Nature Iraq would like to congratulate our team member Saman Abdulrahman Ahmad on the completion of his PhD at the University of Sulaimani. Saman's work as a botanist, which has been invaluable to the Key Biodiversity Areas project and the Darwin Project, has flowered in his dissertation, entitled Vascular Plants of Awraman Region in Kurdistan Iraq. In addition to conducting field work in the 660 square kilometer region close to the border with Iran over three years, Saman undertook surveys of scientific literature and examinations of herbaria specimens inside Iraq and internationally. Saman's work has added 15 families and 426 taxa to the list of plants found in the area, adds 18 species to the Flora of Iraq, and describes 4 species new to science. The study covered a total of 1084 taxa (about 46% of total flora of Kurdistan region and about 39% of total flora of Iraq). Saman's investigation covered all vascular plants of Hawraman, including those collected by earlier botanists. The study also covered additional information, such as local names, ethnobotanical uses (e.g., food, medicine, tools, fibers, ornaments, flavors, drinks, and condiments).
October was a big month for the Darwin Project, with experts from Royal Botanic Garden Edinburgh and BirdLife International spending two weeks in Sulaimani with Nature Iraq staff.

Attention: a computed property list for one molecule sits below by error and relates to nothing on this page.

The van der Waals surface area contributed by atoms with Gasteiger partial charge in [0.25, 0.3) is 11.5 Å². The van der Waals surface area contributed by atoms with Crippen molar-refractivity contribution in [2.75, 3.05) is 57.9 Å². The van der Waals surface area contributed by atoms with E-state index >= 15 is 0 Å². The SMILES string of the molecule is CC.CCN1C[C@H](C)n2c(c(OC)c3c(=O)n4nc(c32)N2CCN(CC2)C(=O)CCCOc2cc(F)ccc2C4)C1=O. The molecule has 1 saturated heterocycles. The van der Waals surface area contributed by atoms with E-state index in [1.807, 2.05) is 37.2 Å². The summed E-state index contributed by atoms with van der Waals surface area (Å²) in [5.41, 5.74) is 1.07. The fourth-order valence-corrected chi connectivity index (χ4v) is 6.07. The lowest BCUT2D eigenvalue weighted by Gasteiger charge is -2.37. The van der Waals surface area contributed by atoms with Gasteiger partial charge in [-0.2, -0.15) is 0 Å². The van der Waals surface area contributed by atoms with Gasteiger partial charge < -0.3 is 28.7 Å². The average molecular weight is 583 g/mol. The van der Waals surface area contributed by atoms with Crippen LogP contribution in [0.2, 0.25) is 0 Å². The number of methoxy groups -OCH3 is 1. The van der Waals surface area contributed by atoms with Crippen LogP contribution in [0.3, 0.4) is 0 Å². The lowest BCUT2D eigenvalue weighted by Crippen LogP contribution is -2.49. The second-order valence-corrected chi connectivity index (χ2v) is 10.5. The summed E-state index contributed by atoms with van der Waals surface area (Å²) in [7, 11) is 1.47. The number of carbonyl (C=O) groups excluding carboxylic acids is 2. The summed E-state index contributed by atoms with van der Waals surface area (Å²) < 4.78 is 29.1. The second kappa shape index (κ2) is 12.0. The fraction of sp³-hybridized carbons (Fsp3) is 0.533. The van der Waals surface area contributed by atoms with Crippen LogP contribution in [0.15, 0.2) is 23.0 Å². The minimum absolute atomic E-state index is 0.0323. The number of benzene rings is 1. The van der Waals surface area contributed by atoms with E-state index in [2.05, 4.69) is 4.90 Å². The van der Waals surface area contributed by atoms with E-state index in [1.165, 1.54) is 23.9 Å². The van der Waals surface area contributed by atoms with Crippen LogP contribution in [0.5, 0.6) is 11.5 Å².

Over the course of 3 weeks, the team conducted a plant survey of Piramagroon Mountain with local experts’ assistance and training, mainly based in Zewe village, with a few days spent in the hidden hanging valley (Qola Rash) just below one of the mountain’s peaks.
A four-day bird identification training took place simultaneously to the surveys in the Nature Iraq Eco Camp. Ten participants attended the training: 5 from Kurdistan, 4 of whom were forestry police, and 5 from other parts of the country. Topics included an introduction to field work, methods of counting birds, criteria for selection of protected areas, and management of protected areas.
The bird training was followed by a field training for University of Sulaimani students who participated in the online course conducted by Nature Iraq, RBGE, Birdlife, and the University. The training focused on plant profiling and a nature walk which reflected what students learned in the online course.
Following the success of the online course this year, with 24 students and staff from the University completing 5 to 6 modules, the course will be reprised for the coming year.
Our partner BirdLife International's online documentation of the migration of the Critically Endangered Sociable Lapwing, The Amazing Journey, has been detailing the journey of three of these birds who have been tagged with satellite trackers. Most recently, one of the birds was located in Saudi Arabia, and her flight path took her directly over western Iraq. Nature Iraq has been involved in the tracking of and research on these birds, and this is exciting news for us. Head to the Amazing Journey page to learn more about these remarkable birds, and their journey.
Bnwar Rzgar Abdulrahman